NEW ORLEANS (AP) — The cold, wet winter has delayed corn planting in Louisiana, where it has become one of the biggest crops.
The LSU AgCenter's 2013 figures aren't yet in, but corn was the state's No. 2 crop in 2012, bringing farmers $602.5 million, all but $2 million of that for feed corn rather than fresh corn. That compares to $700 million for soybeans, $586 million for sugarcane and $371.4 million for rice.
Dan Fromme, the LSU AgCenter's corn specialist, said Louisiana farmers planted nearly 700,000 acres of corn last year.
"Due to the wet, cold winter we've had, only about 5 or 10 percent of the corn acres are planted right now," he said. "Last year, 70 or 80 percent of the acres were planted by now."
Charles J. Cannatella, secretary-treasurer of the Louisiana Soybean and Grain Research and Promotion Board said, "Normally in the middle of March, we're trying to get planted and get through."
The Melville resident says he planned his usual 700 to 800 acres in corn but hasn't been able to start because the ground is too cold and rain has kept the fields too wet to work.
A friend who had planned to plant 2,500 acres "told me this morning that if it rains this weekend, he's going to cut back to about half of that," Cannatella said Thursday.
The soil needs to warm up to 55 degrees for corn to germinate, and it's often that warm in early March, he said. "I checked this morning; it's still about 53 degrees. It looks like we're about two weeks behind." JJ
The weather hasn't all been chilly but many warm days were overcast, Cannatella said. "The week before last, the sun didn't shine for nine days," he said, so despite temperatures in the 50s and 60s, the ground just didn't warm up.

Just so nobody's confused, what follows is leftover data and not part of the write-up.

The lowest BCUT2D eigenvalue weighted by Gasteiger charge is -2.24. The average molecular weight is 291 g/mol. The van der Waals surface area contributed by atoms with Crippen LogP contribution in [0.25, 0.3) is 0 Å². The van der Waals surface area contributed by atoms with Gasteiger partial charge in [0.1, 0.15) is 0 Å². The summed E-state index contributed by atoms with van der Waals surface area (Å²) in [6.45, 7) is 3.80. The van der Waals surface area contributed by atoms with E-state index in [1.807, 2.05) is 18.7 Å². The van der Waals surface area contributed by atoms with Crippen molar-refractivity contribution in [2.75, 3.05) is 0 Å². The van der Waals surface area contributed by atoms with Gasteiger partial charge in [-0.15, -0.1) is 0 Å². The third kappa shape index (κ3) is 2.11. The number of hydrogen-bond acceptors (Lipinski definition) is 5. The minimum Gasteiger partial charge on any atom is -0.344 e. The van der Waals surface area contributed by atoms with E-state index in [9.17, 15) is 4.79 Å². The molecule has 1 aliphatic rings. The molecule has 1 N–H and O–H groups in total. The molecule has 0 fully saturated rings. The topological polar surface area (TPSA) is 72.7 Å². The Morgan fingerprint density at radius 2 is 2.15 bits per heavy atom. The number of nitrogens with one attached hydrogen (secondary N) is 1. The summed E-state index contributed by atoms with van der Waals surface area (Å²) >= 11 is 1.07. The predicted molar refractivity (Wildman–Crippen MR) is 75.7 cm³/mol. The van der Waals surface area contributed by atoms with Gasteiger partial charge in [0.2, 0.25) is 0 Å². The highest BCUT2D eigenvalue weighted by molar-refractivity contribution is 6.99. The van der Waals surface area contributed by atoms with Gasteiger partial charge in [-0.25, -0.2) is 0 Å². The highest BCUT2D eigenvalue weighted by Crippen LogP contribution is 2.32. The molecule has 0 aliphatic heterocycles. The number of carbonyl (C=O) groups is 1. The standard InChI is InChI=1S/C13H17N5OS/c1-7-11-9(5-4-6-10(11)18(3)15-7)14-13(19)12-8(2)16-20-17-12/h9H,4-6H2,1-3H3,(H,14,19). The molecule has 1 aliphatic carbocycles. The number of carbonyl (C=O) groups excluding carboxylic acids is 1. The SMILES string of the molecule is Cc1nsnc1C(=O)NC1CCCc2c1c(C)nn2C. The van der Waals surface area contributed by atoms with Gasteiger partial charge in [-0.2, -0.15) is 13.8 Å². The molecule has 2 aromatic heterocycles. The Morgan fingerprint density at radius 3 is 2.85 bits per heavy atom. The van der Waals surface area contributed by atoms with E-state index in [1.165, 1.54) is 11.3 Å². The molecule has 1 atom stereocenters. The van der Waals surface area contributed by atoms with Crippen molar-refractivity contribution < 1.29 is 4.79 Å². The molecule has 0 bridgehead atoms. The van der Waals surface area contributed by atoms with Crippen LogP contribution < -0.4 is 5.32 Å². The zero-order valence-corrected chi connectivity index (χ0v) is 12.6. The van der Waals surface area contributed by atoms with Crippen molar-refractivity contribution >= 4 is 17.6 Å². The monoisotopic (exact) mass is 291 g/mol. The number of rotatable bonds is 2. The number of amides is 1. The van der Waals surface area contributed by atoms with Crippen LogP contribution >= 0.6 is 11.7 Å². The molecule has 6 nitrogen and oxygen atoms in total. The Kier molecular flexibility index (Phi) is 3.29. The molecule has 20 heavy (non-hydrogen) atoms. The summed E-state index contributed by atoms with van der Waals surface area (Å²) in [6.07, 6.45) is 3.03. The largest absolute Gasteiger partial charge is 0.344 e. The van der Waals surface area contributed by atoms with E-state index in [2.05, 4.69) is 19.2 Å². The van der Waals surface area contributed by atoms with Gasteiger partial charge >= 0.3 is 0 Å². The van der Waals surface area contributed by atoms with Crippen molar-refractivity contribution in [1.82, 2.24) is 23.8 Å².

North Louisiana usually dries out earlier than central and southern parts of the state, and have usually completed planting by March 20, but many haven't been able to start, Cannatella added.
Farmers nationwide already were planning to cut back corn planting because prices, which rose as high as $7 a bushel after the drought in 2012, fell as low as $4.50 after a bumper crop last year, said Kurt M. Guidry, an economist at the LSU AgCenter.
There's no good estimate yet for this year's expectations. Surveys have varied widely and USDA planting projections for corn aren't yet out, Guidry said.
AgCenter research indicates there's still time to plant, Fromme said. "We've still got until about April 7, April 10 until yields begin to fall."
All the rain hurts weed control, too. "That also provides a buffet for the cutworms," he said. Cutworms are moth larvae that live underground, eating roots.
If nothing grows in a field for 4 to 6 weeks, Fromme said, cutworms die.
"You want to break the bridge between green matter. That way, the cutworms won't have anything to feed on."